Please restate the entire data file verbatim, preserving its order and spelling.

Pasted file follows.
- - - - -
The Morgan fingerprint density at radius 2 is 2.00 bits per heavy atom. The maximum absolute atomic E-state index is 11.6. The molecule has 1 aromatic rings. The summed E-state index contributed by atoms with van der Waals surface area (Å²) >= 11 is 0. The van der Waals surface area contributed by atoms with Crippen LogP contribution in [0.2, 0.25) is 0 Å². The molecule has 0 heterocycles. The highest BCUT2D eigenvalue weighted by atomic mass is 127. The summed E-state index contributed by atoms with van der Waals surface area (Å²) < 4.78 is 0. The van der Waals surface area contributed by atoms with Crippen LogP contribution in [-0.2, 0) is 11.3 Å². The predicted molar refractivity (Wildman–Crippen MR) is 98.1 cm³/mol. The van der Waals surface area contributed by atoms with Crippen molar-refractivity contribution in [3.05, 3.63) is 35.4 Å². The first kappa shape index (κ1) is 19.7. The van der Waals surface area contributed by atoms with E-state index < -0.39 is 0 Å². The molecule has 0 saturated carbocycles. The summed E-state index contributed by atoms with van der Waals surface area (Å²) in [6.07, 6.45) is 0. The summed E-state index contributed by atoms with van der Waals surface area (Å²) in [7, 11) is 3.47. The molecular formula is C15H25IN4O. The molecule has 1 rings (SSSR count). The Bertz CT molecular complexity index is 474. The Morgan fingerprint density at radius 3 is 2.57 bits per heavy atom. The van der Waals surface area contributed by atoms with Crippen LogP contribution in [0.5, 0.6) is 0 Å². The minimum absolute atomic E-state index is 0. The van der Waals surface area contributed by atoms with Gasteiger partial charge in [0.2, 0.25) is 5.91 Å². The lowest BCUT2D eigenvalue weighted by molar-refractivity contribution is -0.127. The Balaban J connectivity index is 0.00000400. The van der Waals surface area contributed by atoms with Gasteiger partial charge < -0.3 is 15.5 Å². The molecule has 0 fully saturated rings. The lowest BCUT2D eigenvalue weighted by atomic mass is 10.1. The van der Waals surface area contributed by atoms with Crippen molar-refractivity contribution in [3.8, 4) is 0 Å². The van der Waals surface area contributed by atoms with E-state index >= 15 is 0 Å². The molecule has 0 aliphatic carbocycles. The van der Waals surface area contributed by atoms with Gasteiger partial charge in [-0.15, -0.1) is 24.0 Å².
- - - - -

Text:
The Morgan fingerprint density at radius 2 is 2.00 bits per heavy atom. The maximum absolute atomic E-state index is 11.6. The molecule has 1 aromatic rings. The summed E-state index contributed by atoms with van der Waals surface area (Å²) >= 11 is 0. The van der Waals surface area contributed by atoms with Crippen LogP contribution in [0.2, 0.25) is 0 Å². The molecule has 0 heterocycles. The highest BCUT2D eigenvalue weighted by atomic mass is 127. The summed E-state index contributed by atoms with van der Waals surface area (Å²) < 4.78 is 0. The van der Waals surface area contributed by atoms with Crippen LogP contribution in [-0.2, 0) is 11.3 Å². The predicted molar refractivity (Wildman–Crippen MR) is 98.1 cm³/mol. The van der Waals surface area contributed by atoms with Crippen molar-refractivity contribution in [3.05, 3.63) is 35.4 Å². The first kappa shape index (κ1) is 19.7. The van der Waals surface area contributed by atoms with E-state index < -0.39 is 0 Å². The molecule has 0 saturated carbocycles. The summed E-state index contributed by atoms with van der Waals surface area (Å²) in [6.07, 6.45) is 0. The summed E-state index contributed by atoms with van der Waals surface area (Å²) in [7, 11) is 3.47. The molecular formula is C15H25IN4O. The molecule has 1 rings (SSSR count). The Bertz CT molecular complexity index is 474. The Morgan fingerprint density at radius 3 is 2.57 bits per heavy atom. The van der Waals surface area contributed by atoms with Crippen LogP contribution in [0.5, 0.6) is 0 Å². The minimum absolute atomic E-state index is 0. The van der Waals surface area contributed by atoms with Gasteiger partial charge in [0.2, 0.25) is 5.91 Å². The lowest BCUT2D eigenvalue weighted by molar-refractivity contribution is -0.127. The Balaban J connectivity index is 0.00000400. The van der Waals surface area contributed by atoms with Gasteiger partial charge < -0.3 is 15.5 Å². The molecule has 0 fully saturated rings. The lowest BCUT2D eigenvalue weighted by atomic mass is 10.1. The van der Waals surface area contributed by atoms with Crippen molar-refractivity contribution in [3.8, 4) is 0 Å². The van der Waals surface area contributed by atoms with E-state index >= 15 is 0 Å². The molecule has 0 aliphatic carbocycles. The van der Waals surface area contributed by atoms with Gasteiger partial charge in [-0.15, -0.1) is 24.0 Å².